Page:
Typhoon Pablo, JPIC and the Marist Sisters

Last December Typhoon Pablo struck the Philippines island of Mindanao with a force beyond any previous natural disasters on the island, causing over a thousand deaths and billions of dollars’ worth of damage.  At the time, the people of nearby provinces and cities immediately responded to the needs of the victims, such as, finding their loved ones through search and rescue efforts by both government and social groups. Later the international community also provided assistance.

Amongst the initiatives taken, the Society of Mary made four Mission Trips to different places in the affected areas. It was a collaborative effort including various forms of contribution from all branches of the Marist Family and some other religious. Our Sisters worked hard to prepare packages to be taken to the devastated survivors.

However, Pablo left more in its wake than physical damage. The survivors are haunted by disturbing questions: Why have we been so severely lashed?  Where did we go wrong?  What we have done?  Why us? …we are the poor:  peasant/tenants, workers, fishermen, farmers, students, women and children! Is this the result of development?

The Redemptorist and Jesuit Communities initiated a Theological Forum for those working with Pablo’s victims as they struggle to come to terms with their experience. Entitled Crossing the Divides in Pablo: Striking New Keys in the Mission of Hope”, its specific purpose was to:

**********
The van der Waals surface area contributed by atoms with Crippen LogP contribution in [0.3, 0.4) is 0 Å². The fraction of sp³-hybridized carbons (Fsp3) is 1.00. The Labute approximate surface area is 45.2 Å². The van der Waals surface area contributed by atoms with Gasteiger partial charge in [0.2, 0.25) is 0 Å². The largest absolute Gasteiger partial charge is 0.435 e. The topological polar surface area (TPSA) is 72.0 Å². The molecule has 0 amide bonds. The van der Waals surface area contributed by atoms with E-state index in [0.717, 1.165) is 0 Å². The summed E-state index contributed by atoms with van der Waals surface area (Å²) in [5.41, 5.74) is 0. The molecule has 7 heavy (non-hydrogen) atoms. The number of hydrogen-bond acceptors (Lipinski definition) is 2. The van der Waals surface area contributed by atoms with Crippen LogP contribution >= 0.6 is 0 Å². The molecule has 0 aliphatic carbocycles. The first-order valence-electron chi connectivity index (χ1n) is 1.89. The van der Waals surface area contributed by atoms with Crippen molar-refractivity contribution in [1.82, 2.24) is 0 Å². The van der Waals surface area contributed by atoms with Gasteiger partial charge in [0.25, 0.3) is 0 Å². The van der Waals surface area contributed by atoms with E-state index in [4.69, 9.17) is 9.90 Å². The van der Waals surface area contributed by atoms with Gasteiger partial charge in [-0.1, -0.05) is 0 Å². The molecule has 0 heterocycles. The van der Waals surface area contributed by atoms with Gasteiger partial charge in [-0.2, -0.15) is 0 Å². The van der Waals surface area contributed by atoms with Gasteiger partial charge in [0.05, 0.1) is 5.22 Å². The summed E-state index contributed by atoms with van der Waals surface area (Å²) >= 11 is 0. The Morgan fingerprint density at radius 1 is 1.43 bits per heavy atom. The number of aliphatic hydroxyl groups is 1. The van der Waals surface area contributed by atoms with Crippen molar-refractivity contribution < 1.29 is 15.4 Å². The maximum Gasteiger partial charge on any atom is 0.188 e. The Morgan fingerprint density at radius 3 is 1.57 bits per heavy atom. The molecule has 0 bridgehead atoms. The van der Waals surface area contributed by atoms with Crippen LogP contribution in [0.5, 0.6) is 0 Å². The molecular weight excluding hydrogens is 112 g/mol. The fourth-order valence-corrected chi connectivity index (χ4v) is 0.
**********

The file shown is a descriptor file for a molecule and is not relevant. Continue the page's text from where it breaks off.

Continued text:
• theologically reflect on the ecological signs of the times (in view of the impact of climate change manifesting in calamities as the one brought about by Typhoon Pablo)
  • pastorally deal with the suffering brought about by such disasters on the lives of our people, and
  • missiologically look to the Springs of Hope that can sustain us as Christians responding to the challenges arising out of the impact of calamities.

Our Sisters deeply appreciated the insights this forum provided. Together with the other participants, they recognised issues such as, deforestation and illegal logging, increase of foreign ownership of the land and therefore, increase in mining industries. They then grappled with the more immediate issues of the desperate plight of many survivors and the violence surrounding their struggle for the rehabilitation money and goods due to them.

Questions for the local people remain, but there is some hope in the form of the provision by the government of large quantities of rice and the on-going efforts of religious and others to give food, to give seeds, and to provide psycho-social processing and spiritual activities.

We are all invited to unite in prayer with our sisters and brothers of Mindanao.

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